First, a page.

**Analyzing tree weight formulas**

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**Analyzing tree weight formulas**schrader@beaches.netSun, 9 Mar 1997 05:07:15 -0600

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Analyzing the weight of large tree for safety and cost effective handling.

In having to remove and relocate large trees I found it reassuring to have used a accurate method for establishing the weight.

I have a chart I use for figuring crane loads. The chart is from the U S Dept. of Interior "National Park Service " sheet "Rope Knots and Climbing". I found the chart in one of Sherrills tool magazines about a year ago or so. It shows weight by species and provides 1 column with weight by cubic feet and others by increasing diameters in inches from 10"dia. To 36" dia. Its kind of convenient so you dont have to make the math calculation.On the chart.Live Oak 76 lbs per cu ft is by far the heaviest of those listed Shagbark Hickory is the next closest at 64 lbs per cu ftPines and spruce at 34 lbs cu ft The others all run around 40 to 50 to 60 lbs per. cu ft

AS I am 46 now and my bones tell me its time to be an Oak Man. I use cranes when ever I can as I have found their use to speed the work so effectively as to make them a economic advantage not to mention the ease and greater safety when dealing with extreme weights. Of large removals and the occasional large transplants. I have transplanted a 48" Live Oak but thats another story. A 26 rootball weighed a lot more than the tree.

When I worked as a Carpenter I had some experience figuring the volume of concrete for filling round columns. I have even figured volumes on a shape called the frustums of cones. Which by the way is relative to a tapering tree trunk. Cones are like the (ice cream cone in having a pointed end. A frustum is the name used for describing what is left of the cone shape after the pointed end is removed. Logs and frustums are relatively the same shape. Circular objects that possess two ends of different diameters. Providing the log possesses an even taper from one end to the other than they are the same as frustums. Some caution is advised as if the log possesses a sudden change in its diameter at some point along its length then an under estimating of its volume will occur. To be on the safe side it would be better to use a slightly larger size on the small end or more accurately figure it in separate pieces, starting and stopping at the changing places.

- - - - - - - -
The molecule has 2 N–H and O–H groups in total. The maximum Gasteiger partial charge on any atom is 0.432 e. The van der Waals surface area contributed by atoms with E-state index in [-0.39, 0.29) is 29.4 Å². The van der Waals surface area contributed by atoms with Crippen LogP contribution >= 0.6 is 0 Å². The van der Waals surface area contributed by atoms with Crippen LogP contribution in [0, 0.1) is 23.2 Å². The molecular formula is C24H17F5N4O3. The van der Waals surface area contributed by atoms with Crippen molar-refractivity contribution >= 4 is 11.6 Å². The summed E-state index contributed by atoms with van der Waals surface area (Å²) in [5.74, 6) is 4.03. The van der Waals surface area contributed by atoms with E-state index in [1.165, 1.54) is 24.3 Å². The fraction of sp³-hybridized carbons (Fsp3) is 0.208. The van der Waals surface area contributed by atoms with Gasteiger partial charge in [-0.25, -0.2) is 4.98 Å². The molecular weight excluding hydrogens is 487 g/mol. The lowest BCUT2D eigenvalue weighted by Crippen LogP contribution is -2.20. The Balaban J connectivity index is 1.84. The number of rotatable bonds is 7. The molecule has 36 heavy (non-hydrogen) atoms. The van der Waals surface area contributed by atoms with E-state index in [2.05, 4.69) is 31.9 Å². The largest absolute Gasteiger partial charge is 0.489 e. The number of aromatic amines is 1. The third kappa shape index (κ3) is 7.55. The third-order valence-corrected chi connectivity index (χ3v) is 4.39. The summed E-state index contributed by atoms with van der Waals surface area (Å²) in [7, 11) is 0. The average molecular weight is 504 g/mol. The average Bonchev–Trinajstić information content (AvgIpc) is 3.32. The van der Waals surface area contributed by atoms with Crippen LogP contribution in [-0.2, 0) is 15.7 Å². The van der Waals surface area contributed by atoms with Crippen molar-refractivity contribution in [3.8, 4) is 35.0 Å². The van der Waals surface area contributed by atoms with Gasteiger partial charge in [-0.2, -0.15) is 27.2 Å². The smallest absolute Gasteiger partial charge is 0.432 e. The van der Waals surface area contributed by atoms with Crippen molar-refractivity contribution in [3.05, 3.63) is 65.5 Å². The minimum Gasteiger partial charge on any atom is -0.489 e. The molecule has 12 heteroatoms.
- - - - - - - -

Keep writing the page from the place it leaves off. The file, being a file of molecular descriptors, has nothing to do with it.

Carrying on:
No doubt a log 4' in diameter and 8' long weighs a bunch. A log 12 in diameter would be a whole bunch more than that. I have always lifted them with one finger. That is one finger circling in the air signaling the operator of a crane.

However in the interest of establishing some accuracy so one doesnt find oneself hiring a larger crane than you need. Or cutting a log up more than you need to. Or on the other side having too small of a crane and having to cut it up a lot more than you thought. I thought I would take you through what I believe is an accurate way to establish the weight of logs.

Formula for figuring the volume of a cylinder. Volume = .7854 times the (diameter to 2nd power) times the Height.V = .7854 times diameter times diameter times the height.The Volume of a 4 foot diameter log that is eight feet long is v = (.7854 times 4 times 4 times 8 ) = 100.5312 cu. ft.

A four foot diameter log, eight feet long is 100.5312 cu. ft. a cord is 128 cu ft. You might think a cord is a cord. I have found in the past that a cord can be loosely confusing. The Microsoft Bookshelf dictionary says " cord 8. Abbr. CD. A unit of quantity for cut fuel wood, equal to a stack measuring 4 W 4 W 8 feet or 128 cubic feet (3.62 cubic meters).

I sell pine pulpwood to the local paper mill. They pay me by the cord. I get $54 for every cord I bring. They weigh the truck in and out and give me credit for 1 cord for every 5,800 lbs for Pine and $48 for Hardwoods (Oak). For some reason I have found that sometimes people mistakenly will think that a cord weighs a ton. It doesnt so dont. A ton is a measure of weight thats all and has no association with cords or their weight.

Microsoft Bookshelf dictionary says "ton (tyn) nounAbbr. t., tn.1. A unit of weight equal to 2,000 pounds (0.907 metric ton or 907.18 kilograms). Also called net ton, short ton.2. A unit of weight equal to 2,240 pounds (1.016 metric tons or 1,016.05 kilograms). Also called long ton.

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